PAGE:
May "The Weekly Standard" burn in hell.Submitted by pawnstorm12 on Fri, 02/03/2012 - 07:42
This is an excerpt from a story posted on the front page of the DailyPaul today titled "Ron Paul and His Enemies: American Conservative Magazine Cover Story"
Below are some specific passages from the rotted, NEO-CON, ANTI-AMERICAN, WAR-MONGERING publication "The Weekly Standard."
Two of the main contributors are head Neo-Cons BILL KRISTOL and FRED BARNES.
"With Paul rising in the polls, the Weekly Standard essentially republished Kirchik’s 2008 piece (on the "Newsletters."
I’ve seen no serious challenge to the reporting done four years ago by David Weigel and Julian Sanchez for Reason: the newsletters were the project of the late Murray Rothbard and Paul’s longtime aide Lew Rockwell, who has denied authorship. Rothbard, who died in 1995, was a brilliant libertarian author and activist, William F. Buckley’s tutor for the economics passages of Up From Liberalism, and a man who pursued a lifelong mission to spread libertarian ideas beyond a quirky quadrant of the intelligentsia. He had led libertarian overtures to the New Left in the 1960s. In 1990, he argued for outreach to the redneck right, and the Ron Paul newsletters became the chosen vehicle. For his part, Rockwell has moved on from this kind of thing.
Intellectual honesty requires acknowledging that much of the racism in the newsletters would have appeared less over the top in mainstream conservative circles at the time than it does now. No one at the New York Post editorial page (where I worked) would have been offended by the newsletters’ use of welfare stereotypes to mock the Los Angeles rioters, or by their taking note that a gang of black teenagers were sticking white women with needles or pins in the streets of Manhattan. (Contrary to the fears of the time, the pins used in these assaults were not HIV-infected.) But racial tensions and fissures in the early 1990s were far more raw than today. The Rockwell-Rothbard team were, in effect, trying to play Lee Atwater for the libertarians. A generation later, their efforts look pretty ugly.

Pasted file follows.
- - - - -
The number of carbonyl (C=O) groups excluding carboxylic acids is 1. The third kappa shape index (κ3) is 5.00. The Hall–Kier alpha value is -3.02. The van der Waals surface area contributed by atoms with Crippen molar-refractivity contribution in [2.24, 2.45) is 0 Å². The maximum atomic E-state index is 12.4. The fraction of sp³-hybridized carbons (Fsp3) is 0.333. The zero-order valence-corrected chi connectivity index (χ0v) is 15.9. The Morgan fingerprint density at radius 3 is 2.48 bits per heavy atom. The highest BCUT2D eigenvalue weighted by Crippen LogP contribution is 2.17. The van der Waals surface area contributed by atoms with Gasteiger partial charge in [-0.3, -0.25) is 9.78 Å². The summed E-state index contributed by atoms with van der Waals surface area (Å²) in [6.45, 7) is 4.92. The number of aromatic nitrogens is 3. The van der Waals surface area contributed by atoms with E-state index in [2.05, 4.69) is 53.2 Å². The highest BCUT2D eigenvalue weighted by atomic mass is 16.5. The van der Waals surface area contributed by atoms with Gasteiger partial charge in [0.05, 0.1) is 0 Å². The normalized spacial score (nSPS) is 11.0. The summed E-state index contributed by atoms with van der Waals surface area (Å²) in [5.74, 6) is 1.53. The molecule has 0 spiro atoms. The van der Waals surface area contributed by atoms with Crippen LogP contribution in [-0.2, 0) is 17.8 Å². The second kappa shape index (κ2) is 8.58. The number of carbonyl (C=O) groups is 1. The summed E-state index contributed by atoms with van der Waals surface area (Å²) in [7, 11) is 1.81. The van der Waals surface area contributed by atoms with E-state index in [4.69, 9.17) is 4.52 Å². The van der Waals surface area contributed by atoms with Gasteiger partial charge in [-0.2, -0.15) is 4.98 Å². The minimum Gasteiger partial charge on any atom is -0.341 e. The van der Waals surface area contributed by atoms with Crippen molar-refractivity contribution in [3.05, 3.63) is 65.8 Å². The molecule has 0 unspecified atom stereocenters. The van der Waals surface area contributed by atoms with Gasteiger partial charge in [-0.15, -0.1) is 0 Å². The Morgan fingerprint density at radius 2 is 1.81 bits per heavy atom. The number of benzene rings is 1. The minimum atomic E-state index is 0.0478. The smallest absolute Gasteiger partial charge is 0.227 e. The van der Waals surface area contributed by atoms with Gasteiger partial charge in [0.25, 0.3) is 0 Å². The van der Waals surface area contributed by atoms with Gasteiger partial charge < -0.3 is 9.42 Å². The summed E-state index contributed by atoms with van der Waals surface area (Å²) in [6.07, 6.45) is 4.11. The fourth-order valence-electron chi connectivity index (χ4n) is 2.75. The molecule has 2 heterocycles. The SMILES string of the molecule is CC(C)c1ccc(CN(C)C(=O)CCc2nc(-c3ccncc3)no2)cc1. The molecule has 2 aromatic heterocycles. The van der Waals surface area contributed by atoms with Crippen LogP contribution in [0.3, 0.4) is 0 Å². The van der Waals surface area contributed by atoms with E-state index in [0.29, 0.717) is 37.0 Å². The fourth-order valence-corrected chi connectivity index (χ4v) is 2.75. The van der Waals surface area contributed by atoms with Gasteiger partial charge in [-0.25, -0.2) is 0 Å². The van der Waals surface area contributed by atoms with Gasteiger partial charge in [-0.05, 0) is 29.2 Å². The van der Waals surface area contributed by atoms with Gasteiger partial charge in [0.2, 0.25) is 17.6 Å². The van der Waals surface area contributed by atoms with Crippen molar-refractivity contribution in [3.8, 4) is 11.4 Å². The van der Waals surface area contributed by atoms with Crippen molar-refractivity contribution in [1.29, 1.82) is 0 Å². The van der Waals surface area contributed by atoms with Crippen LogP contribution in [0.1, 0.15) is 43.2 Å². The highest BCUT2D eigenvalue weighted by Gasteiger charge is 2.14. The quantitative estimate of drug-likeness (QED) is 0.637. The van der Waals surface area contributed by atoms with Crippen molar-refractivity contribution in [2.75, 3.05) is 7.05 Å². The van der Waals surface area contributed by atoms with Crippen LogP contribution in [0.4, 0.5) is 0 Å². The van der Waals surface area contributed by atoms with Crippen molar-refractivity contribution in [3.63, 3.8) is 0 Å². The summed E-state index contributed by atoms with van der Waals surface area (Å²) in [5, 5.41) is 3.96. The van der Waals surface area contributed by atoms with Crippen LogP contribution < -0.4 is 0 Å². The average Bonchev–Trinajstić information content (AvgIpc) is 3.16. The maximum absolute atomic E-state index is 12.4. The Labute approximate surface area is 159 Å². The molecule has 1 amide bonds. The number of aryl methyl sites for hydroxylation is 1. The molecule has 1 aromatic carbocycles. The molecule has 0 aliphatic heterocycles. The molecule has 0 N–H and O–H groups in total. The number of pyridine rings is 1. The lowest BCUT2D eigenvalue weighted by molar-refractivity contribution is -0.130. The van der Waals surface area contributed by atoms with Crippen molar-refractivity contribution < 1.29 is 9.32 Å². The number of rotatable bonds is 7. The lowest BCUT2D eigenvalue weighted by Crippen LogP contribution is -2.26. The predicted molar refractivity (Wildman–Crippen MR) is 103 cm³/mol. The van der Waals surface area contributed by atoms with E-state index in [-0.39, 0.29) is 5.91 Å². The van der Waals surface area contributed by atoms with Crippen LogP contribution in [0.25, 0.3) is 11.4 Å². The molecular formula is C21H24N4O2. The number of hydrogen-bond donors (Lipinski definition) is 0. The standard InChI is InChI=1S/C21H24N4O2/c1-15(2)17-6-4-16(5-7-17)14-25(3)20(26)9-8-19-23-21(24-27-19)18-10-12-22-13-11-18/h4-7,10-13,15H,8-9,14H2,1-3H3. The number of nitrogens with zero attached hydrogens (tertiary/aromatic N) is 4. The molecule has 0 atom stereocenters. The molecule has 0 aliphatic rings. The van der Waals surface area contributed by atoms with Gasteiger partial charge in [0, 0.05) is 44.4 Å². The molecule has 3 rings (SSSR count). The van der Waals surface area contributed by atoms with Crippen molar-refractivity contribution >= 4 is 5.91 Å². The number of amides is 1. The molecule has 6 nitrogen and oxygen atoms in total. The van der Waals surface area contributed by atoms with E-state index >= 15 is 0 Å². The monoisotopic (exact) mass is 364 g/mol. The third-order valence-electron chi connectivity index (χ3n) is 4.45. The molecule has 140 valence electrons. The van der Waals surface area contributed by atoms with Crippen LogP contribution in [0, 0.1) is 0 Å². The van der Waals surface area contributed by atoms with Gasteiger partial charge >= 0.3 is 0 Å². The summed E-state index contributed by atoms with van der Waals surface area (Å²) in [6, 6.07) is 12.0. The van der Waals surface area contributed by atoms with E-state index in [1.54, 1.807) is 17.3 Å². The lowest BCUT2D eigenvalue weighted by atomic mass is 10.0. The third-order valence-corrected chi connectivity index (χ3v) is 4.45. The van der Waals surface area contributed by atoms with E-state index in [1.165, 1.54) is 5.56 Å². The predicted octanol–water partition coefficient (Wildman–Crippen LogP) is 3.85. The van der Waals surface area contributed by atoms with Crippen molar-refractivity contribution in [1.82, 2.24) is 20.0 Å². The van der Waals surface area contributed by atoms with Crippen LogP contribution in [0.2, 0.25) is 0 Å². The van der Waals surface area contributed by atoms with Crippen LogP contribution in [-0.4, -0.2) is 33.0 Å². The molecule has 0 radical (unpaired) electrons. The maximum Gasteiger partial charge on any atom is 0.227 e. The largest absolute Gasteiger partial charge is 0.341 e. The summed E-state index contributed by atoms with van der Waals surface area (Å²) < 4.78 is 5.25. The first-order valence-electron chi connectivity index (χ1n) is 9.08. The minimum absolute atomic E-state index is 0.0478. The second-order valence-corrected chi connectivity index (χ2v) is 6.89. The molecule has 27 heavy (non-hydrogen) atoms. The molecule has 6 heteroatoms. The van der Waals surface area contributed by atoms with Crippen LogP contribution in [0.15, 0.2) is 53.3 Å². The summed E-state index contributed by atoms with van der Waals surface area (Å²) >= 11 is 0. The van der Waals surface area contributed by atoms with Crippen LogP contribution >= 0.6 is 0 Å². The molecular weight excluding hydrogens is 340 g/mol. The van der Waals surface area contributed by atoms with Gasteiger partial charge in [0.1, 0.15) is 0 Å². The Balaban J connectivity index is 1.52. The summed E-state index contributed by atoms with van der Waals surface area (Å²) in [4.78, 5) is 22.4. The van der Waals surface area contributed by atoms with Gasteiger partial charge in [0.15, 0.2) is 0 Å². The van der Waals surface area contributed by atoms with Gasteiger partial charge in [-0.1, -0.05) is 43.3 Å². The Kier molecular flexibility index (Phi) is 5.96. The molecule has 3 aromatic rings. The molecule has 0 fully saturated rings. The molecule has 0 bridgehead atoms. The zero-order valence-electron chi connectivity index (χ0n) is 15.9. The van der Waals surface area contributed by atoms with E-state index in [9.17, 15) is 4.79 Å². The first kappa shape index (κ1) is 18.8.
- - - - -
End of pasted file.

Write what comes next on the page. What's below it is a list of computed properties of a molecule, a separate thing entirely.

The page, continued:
The resurfacing of the newsletter story in December froze Paul’s upward movement in the polls. For the critical week before the Iowa caucuses, no Ron Paul national TV interview was complete without newsletter questions, deemed more important than the candidate’s opposition to indefinite detention, the Fed, or a new war in Iran. On stage in the New Hampshire debate, Paul forcefully disavowed writing the newsletters or agreeing with their sentiments, as he had on dozens of prior occasions, and changed the subject to a spirited denunciation of the drug laws for their implicit racism. This of course did not explain the newsletters, but the response rang true on an emotional level, if only because no one who had observed Ron Paul in public life over the past 15 years could perceive him as any kind of racist.